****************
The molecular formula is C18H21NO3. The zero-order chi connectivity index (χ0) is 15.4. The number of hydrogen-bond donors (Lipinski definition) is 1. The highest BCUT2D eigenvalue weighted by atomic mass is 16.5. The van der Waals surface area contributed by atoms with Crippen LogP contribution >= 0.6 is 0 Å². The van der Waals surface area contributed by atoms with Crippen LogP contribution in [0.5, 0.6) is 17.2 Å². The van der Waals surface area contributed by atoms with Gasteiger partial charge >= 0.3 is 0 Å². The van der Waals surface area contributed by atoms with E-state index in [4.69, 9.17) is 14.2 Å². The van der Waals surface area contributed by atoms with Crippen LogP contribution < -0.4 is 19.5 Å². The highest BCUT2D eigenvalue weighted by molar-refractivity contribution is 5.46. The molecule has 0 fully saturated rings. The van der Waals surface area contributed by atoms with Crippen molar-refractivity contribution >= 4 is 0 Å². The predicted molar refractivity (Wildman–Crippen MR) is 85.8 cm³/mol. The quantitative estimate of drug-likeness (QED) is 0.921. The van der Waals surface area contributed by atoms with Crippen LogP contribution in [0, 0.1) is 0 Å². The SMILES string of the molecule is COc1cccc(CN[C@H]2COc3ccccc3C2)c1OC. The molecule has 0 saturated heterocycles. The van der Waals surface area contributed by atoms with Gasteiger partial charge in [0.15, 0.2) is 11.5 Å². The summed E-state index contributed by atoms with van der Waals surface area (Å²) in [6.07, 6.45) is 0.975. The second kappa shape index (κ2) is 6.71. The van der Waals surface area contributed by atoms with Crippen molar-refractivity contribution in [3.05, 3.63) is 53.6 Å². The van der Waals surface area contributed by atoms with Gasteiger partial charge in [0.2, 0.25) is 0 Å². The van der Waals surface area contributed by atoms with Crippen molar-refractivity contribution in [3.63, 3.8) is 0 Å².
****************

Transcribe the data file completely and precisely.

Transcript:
The molecular formula is C18H21NO3. The zero-order chi connectivity index (χ0) is 15.4. The number of hydrogen-bond donors (Lipinski definition) is 1. The highest BCUT2D eigenvalue weighted by atomic mass is 16.5. The van der Waals surface area contributed by atoms with Crippen LogP contribution >= 0.6 is 0 Å². The van der Waals surface area contributed by atoms with Crippen LogP contribution in [0.5, 0.6) is 17.2 Å². The van der Waals surface area contributed by atoms with Gasteiger partial charge >= 0.3 is 0 Å². The van der Waals surface area contributed by atoms with E-state index in [4.69, 9.17) is 14.2 Å². The van der Waals surface area contributed by atoms with Crippen LogP contribution < -0.4 is 19.5 Å². The highest BCUT2D eigenvalue weighted by molar-refractivity contribution is 5.46. The molecule has 0 fully saturated rings. The van der Waals surface area contributed by atoms with Crippen molar-refractivity contribution >= 4 is 0 Å². The predicted molar refractivity (Wildman–Crippen MR) is 85.8 cm³/mol. The quantitative estimate of drug-likeness (QED) is 0.921. The van der Waals surface area contributed by atoms with Crippen LogP contribution in [0, 0.1) is 0 Å². The SMILES string of the molecule is COc1cccc(CN[C@H]2COc3ccccc3C2)c1OC. The molecule has 0 saturated heterocycles. The van der Waals surface area contributed by atoms with Gasteiger partial charge in [0.15, 0.2) is 11.5 Å². The summed E-state index contributed by atoms with van der Waals surface area (Å²) in [6.07, 6.45) is 0.975. The second kappa shape index (κ2) is 6.71. The van der Waals surface area contributed by atoms with Crippen molar-refractivity contribution in [3.05, 3.63) is 53.6 Å². The van der Waals surface area contributed by atoms with Gasteiger partial charge in [0.2, 0.25) is 0 Å². The van der Waals surface area contributed by atoms with Crippen molar-refractivity contribution in [3.63, 3.8) is 0 Å².